Why the surf industry should forget surf and get into wellness, say experts.
The surf industry, like skate and snow, rides the boom-bust cycle with precise timing. One year it’s up, the next it’s down. Up, down, up down. It’s a roller-coaster. Always has been, always will.
Wanna know why? Because it’s a sport.
And some years the kids are riding scooters, sometimes it’s skateboards, sometimes it’s a surfboard. But there’s a base level of surfers, millions of us, enough to keep the meters ticking, the tills buzzing, the websites clicking. It’s only when companies go public, and they become beholden to the mantra of perpetual profitability, and they suck and suck onto a rapidly withering teat, that panic buttons are pushed. Non-surf CEOs hired; entire boards sacked.
You know the stories:
Quiksilver, six hundred mill and debt and thrown into Chapter 11.
Billabong, saved from the brink.
Surf Stitch, worst performing company on the Australian Stock Exchange. Sued by the very people trying to buy it.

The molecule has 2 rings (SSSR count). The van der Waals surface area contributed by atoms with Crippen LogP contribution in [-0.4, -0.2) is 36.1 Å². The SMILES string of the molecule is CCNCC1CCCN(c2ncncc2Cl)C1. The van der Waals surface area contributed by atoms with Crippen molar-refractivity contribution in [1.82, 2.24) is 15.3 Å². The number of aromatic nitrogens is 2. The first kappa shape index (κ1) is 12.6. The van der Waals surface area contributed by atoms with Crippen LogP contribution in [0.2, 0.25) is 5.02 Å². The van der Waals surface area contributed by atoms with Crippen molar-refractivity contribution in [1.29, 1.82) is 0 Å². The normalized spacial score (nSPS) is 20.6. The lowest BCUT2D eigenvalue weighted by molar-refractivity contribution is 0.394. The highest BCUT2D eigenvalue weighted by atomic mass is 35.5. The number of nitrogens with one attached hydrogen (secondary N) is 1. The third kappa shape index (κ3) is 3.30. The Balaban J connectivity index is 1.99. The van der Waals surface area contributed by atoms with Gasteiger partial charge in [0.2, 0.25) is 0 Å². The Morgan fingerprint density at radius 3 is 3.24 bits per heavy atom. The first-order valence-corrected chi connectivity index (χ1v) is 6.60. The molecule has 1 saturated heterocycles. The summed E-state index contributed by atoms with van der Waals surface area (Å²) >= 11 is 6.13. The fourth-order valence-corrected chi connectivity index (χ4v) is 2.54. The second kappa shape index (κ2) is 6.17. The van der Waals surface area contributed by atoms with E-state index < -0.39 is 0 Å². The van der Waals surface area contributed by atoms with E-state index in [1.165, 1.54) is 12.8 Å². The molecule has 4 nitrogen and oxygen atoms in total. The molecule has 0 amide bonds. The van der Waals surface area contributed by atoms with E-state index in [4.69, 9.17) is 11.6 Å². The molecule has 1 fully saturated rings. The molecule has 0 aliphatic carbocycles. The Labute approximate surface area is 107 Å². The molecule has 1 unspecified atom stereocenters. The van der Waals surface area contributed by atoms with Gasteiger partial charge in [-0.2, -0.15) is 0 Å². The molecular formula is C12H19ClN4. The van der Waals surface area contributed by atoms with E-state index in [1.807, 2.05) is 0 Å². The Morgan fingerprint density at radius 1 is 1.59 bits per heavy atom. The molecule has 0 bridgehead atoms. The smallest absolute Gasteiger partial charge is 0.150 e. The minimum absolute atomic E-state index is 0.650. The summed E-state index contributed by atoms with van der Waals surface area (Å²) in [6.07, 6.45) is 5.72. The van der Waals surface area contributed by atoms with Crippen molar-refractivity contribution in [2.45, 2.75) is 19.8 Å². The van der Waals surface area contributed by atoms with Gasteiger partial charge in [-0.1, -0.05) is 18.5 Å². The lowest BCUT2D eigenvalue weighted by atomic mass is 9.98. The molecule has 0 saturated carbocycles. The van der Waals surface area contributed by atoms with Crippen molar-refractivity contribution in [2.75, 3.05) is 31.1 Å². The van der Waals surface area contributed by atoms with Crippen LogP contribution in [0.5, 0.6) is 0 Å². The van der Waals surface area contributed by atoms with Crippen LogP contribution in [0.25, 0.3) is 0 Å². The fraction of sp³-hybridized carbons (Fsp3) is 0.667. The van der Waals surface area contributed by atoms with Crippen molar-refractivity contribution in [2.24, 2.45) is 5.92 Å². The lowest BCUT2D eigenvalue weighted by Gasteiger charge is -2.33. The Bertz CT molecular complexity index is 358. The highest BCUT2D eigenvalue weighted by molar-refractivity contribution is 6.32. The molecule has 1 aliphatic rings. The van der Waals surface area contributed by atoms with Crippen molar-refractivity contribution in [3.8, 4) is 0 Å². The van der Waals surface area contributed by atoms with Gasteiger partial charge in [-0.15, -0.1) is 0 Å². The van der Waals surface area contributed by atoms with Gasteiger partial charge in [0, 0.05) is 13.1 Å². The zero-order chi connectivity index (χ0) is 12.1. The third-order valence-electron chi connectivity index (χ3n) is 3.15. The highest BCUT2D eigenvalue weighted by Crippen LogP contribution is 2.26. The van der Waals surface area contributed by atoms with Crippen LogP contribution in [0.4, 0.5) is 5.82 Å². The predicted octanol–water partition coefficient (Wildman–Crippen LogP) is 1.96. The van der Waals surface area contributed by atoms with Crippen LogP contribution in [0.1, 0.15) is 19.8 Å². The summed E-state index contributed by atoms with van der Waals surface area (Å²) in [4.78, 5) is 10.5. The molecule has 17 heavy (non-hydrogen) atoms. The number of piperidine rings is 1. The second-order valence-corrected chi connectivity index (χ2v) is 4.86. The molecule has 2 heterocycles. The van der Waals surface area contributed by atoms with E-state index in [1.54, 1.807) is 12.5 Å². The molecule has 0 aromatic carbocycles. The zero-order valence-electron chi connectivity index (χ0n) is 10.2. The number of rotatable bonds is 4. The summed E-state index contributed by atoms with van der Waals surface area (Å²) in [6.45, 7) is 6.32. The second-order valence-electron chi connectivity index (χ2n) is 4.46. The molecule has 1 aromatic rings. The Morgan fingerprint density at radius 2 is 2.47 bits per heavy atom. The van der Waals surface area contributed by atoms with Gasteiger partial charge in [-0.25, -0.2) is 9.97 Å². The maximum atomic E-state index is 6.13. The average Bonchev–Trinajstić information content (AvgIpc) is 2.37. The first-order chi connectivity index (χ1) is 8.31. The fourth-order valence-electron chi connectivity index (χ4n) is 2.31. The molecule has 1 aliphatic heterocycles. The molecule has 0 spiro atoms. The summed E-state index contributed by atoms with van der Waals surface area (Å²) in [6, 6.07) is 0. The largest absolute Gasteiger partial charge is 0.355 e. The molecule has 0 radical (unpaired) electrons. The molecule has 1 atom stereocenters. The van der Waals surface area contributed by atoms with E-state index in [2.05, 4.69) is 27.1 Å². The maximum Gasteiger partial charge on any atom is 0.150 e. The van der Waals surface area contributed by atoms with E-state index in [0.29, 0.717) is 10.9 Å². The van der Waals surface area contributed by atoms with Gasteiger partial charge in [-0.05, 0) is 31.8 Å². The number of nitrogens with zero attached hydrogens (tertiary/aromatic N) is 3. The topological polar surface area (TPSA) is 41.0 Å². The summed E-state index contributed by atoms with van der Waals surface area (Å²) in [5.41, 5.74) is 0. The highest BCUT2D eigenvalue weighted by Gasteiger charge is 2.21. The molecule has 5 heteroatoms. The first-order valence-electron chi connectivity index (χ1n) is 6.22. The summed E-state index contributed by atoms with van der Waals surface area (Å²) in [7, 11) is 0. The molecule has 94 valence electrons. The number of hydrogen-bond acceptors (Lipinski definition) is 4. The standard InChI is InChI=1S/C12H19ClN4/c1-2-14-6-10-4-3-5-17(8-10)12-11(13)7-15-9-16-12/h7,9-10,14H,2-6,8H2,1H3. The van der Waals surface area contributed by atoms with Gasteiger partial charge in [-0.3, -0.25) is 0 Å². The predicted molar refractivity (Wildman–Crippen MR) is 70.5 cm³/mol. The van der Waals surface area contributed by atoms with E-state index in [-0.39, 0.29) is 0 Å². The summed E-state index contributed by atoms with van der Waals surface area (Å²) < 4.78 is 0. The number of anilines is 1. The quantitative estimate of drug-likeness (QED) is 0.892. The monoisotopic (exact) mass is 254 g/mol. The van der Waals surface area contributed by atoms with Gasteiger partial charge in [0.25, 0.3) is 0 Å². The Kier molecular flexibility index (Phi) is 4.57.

The need to feed shareholders’ expectations and dumb acquisitions brought ’em all to the point of ruin.
Anyway, retail analysts interviewed by The Sydney Morning Herald in a story called How the Surf Brands Missed the Wellness Wave say all the misery of sackings and restructuring could’ve been avoided if they’d just started punching out yoga pants. One point five bill a year in “wellness” biz in Australia alone.
Let’s examine etc.
Retail analyst Steve Kulmar said the proliferation of the major surf brands ultimately undermined the integrity of the labels and robbed them of their unique value but he said they also missed the chance to hitch their brands to the wellness trend.
This created a chance for the active wear sector and he said this slice of the apparel market was growing exponentially.
“All the growth in apparel is in active wear; it’s trans-seasonal and people are prepared to pay for it” Mr Kulmar said.
He said wellness had been identified as one of the key growth areas in retail and this was in stark contrast to the “macho, extreme sports profiles” of the big surf brands.
“It’s just another chapter in the pretty sad state that the surf industry is in at the moment,” one analyst said.
Meanwhile, the wellness titan and bullishly expansionist Lululemon has moved into surf.
What’s the greater atrocity? Lululemon Surf or Billabong/Quik Yoga?